Age discrimination occurs when a person is treated less favourably, or not given the same opportunities as others in a similar situation, because he or she is considered to be too old or too young.
The Age Discrimination Act 2004 (ADA) prohibits discrimination in employment on the basis of age. It applies to young and older workers alike.
The ADA also protects younger and older Australians from discrimination in other areas of public life, including education; getting or using services; or renting or buying a house or unit.
In addition, the ADA makes it unlawful to harass or bully another person because of his or her age.
Employees and potential employees
The ADA makes it unlawful to discriminate on the basis of age when advertising jobs; during recruitment and selection processes; when making decisions about training, transfer and promotion opportunities; and in the terms, conditions and termination of employment.
Stereotypes about young people and mature workers can greatly influence decisions made during recruitment and in the workplace.
Examples of age discrimination could include:
- not employing certain people because they won’t ‘fit in’ with other employees because of their age
- not employing younger workers because of assumptions that they will quickly move on to another job
- advertising a position for someone aged ‘under 30’ to join a ‘dynamic, young team’
- making choices around redundancy, or forcing someone to retire, because of his or her age, or
- harassing or bullying a person because of his or her age.
All types of employers and employment relationships are covered under the ADA, including: Commonwealth Government employees, state government employees and private sector employees; full-time, part-time and casual employees; contract workers and commission agents; as well as apprentices, trainees and those on probation.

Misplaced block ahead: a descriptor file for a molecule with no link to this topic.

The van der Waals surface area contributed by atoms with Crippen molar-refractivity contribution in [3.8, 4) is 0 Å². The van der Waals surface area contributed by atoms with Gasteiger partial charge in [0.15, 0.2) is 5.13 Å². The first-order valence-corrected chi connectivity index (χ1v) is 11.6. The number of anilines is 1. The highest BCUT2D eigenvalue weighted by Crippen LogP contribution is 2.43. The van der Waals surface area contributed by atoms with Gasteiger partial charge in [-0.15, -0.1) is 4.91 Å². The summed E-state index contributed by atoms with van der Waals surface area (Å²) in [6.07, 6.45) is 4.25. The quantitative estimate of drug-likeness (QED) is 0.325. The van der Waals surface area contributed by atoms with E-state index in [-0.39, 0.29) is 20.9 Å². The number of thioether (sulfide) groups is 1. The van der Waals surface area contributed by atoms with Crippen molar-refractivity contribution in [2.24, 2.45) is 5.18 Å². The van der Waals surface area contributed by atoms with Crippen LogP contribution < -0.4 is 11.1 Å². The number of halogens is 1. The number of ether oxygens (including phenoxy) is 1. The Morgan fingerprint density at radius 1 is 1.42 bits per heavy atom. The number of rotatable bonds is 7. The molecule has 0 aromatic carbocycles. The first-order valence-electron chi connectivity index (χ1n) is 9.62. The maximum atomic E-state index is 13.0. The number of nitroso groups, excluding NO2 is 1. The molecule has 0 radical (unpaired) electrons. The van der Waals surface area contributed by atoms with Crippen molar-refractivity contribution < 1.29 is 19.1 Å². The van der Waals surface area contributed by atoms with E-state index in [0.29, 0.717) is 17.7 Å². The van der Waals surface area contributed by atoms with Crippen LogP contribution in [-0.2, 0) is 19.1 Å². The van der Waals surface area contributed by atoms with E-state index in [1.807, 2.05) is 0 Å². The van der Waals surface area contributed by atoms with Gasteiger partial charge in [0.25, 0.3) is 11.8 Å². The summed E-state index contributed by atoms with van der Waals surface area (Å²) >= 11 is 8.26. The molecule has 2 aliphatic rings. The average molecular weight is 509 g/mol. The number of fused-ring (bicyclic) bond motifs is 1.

It also covers recruitment processes organised through recruitment and employment agencies.
The ADA makes it unlawful to discriminate against people on the basis of age in the provision of goods and services, such as banking and insurance services; services provided by government departments; transport or telecommunication services; professional services, such as those provided by lawyers, doctors or tradespeople; and services provided by restaurants, shops or entertainment venues.
This means that it is against the law for a provider of goods or services to:
- refuse to provide a person with goods, services and facilities
- provide them with goods, services and facilities on less favourable terms and conditions, or
- provide the goods, services and facilities in an unfair manner
because of his or her age.
For example, it would be discriminatory for a real estate agent to refuse to rent a house to two 19-year-old university students because ‘they might damage the property by partying too hard’.
Direct and indirect discrimination
Discrimination can be direct or indirect.
Direct age discrimination happens when a person is treated less favourably because of his or her age than a person of another age would be treated in the same or similar circumstances.
For example, it could be direct age discrimination if a person is selected for redundancy simply because of his or her age.
Indirect discrimination can be less obvious. It can happen when employers or service providers put in place conditions, requirements or practices which appear to treat everyone the same but which actually disadvantage some people because of their age. It will be discriminatory if it:
- applies to everyone, and
- a large number of people of a certain age can comply or are able to comply with it
- other people, or even just one other person, do not or are not able to comply, and
- it is unreasonable in all of the circumstances.
For example, it could be indirect discrimination if an employer requires an older person to meet a physical fitness test, which more young people are able to meet, if that fitness standard is not necessary for the job in question.
When discrimination is not unlawful